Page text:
· Sycamore This tree grows incredibly fast, straight and tall, and has attractive white bark in upper branches. The sycamore is native to much of southern Iowa and extends into northern Iowa along some river valleys. One sycamore will intercept 381,010 gallons of rainwater over its lifespan.

· River birch Although most common in eastern Iowa, river birch will grow almost anywhere soils are moist, and often grows in clumps. This tree grows fast and has interesting bark that peels as it ages, exposing reddish brown inner bark. One river birch can intercept 248,000 gallons of water in the course of its lifetime.

· Silver maple The silver maple is one of Iowa’s most widespread and abundant trees, it grows well on all floodplains and can produce valuable lumber. By holding rain on leaves, branches and bark, one silver maple will intercept 440,376 gallons of rainwater over its lifespan. It is also one of the most underrated trees for wildlife, providing seeds for evening grosbeaks, finches, wild turkeys, wood ducks and other game birds along with small mammals such as squirrels and chipmunks.

· Arrowwood Viburnum This shrub is sought after for its spring flowers, beautiful fall color, and berries which are valued by songbirds. It is also a nectar source and larval host for butterflies and other pollinators.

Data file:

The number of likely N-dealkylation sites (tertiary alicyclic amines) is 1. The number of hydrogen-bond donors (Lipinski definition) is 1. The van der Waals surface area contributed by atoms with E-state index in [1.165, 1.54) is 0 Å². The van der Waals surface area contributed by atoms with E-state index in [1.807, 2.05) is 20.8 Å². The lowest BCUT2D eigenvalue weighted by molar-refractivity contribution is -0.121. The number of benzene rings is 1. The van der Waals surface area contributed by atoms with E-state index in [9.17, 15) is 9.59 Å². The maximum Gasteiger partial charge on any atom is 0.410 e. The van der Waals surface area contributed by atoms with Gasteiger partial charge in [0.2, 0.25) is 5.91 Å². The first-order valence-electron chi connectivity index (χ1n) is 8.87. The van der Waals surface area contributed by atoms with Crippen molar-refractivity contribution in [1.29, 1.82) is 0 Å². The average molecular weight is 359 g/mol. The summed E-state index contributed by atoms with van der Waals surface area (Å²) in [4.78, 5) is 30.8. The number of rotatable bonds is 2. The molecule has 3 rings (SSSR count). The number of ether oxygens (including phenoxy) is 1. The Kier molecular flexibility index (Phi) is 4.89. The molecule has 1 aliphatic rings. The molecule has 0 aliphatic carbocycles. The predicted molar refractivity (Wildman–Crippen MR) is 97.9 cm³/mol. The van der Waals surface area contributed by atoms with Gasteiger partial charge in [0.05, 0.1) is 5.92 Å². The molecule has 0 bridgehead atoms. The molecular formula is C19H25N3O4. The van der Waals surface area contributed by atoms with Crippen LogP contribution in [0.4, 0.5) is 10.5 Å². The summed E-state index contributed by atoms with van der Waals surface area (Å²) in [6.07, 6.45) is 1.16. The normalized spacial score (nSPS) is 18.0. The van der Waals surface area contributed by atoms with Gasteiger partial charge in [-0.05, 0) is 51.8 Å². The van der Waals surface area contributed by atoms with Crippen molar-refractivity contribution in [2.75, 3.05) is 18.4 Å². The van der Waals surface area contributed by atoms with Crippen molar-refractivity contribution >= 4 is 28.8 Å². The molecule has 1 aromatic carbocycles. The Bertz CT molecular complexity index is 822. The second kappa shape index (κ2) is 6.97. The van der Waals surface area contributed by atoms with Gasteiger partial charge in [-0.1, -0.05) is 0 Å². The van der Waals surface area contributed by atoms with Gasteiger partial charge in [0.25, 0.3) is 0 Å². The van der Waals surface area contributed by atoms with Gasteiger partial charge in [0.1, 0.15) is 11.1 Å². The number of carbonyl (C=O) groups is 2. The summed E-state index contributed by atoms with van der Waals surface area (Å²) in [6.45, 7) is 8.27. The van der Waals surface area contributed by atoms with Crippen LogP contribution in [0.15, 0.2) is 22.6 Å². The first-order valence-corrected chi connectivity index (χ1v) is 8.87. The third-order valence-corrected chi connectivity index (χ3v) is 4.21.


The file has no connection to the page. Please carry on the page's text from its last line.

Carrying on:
Purchasers may choose from one of the following for the fifth species in the packet:

· Redbud This small tree produces showy lavender-pink spring flowers.

· Serviceberry White flowers in the early spring and edible red and purple June berries.

· Common Lilac Known for its fragrant purple May flowers.

The April Showers packet order form can be found online at or orders can be placed by calling the State Forest Nursery at 1-800-865-2477 between 8 a.m. and 4:30 p.m. and mention the “April Showers packet.” Using the order form is the fastest and easiest method for ordering the packet, as phone lines can get very busy.

Each month, the State Forest Nursery creates a different specialty packet to offer a unique mix of tree and shrub species for that month only. This month’s specialty packet is only available through April 30, 2016.

Anyone can purchase seedlings from the Iowa State Forest Nursery for CRP projects, to increase wildlife habitat, pollinator potential or diversify backyard woodlands. More than 40 species are available from the nursery. Seedling choices, including photos and descriptions, can be seen in the seedling catalog at

For more information about this monthly special or other tree and shrub seedlings, contact the Iowa DNR State Forest Nursery at 1-800-865-2477.